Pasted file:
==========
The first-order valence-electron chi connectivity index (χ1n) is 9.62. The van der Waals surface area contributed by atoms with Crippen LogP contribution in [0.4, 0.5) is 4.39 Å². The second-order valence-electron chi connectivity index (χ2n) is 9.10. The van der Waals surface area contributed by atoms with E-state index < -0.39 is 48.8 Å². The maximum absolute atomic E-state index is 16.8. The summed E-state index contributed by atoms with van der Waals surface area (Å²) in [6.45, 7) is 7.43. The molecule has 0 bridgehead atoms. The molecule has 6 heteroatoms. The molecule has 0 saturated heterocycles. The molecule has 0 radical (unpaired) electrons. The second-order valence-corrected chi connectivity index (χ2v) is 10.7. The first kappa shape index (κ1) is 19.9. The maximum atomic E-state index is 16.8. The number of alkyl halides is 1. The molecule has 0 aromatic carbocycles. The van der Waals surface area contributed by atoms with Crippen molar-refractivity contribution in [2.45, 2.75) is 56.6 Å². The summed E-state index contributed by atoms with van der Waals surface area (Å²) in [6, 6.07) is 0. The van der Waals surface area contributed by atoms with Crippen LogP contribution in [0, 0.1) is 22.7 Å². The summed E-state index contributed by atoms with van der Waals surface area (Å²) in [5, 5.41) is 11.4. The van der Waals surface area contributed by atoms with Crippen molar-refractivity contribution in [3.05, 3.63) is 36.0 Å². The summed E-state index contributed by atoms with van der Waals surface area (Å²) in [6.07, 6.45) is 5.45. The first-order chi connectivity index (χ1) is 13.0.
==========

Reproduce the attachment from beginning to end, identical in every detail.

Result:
The first-order valence-electron chi connectivity index (χ1n) is 9.62. The van der Waals surface area contributed by atoms with Crippen LogP contribution in [0.4, 0.5) is 4.39 Å². The second-order valence-electron chi connectivity index (χ2n) is 9.10. The van der Waals surface area contributed by atoms with E-state index < -0.39 is 48.8 Å². The maximum absolute atomic E-state index is 16.8. The summed E-state index contributed by atoms with van der Waals surface area (Å²) in [6.45, 7) is 7.43. The molecule has 0 bridgehead atoms. The molecule has 6 heteroatoms. The molecule has 0 saturated heterocycles. The molecule has 0 radical (unpaired) electrons. The second-order valence-corrected chi connectivity index (χ2v) is 10.7. The first kappa shape index (κ1) is 19.9. The maximum atomic E-state index is 16.8. The number of alkyl halides is 1. The molecule has 0 aromatic carbocycles. The van der Waals surface area contributed by atoms with Crippen molar-refractivity contribution in [2.45, 2.75) is 56.6 Å². The summed E-state index contributed by atoms with van der Waals surface area (Å²) in [6, 6.07) is 0. The van der Waals surface area contributed by atoms with Crippen LogP contribution in [0, 0.1) is 22.7 Å². The summed E-state index contributed by atoms with van der Waals surface area (Å²) in [5, 5.41) is 11.4. The van der Waals surface area contributed by atoms with Crippen molar-refractivity contribution in [3.05, 3.63) is 36.0 Å². The summed E-state index contributed by atoms with van der Waals surface area (Å²) in [6.07, 6.45) is 5.45. The first-order chi connectivity index (χ1) is 13.0.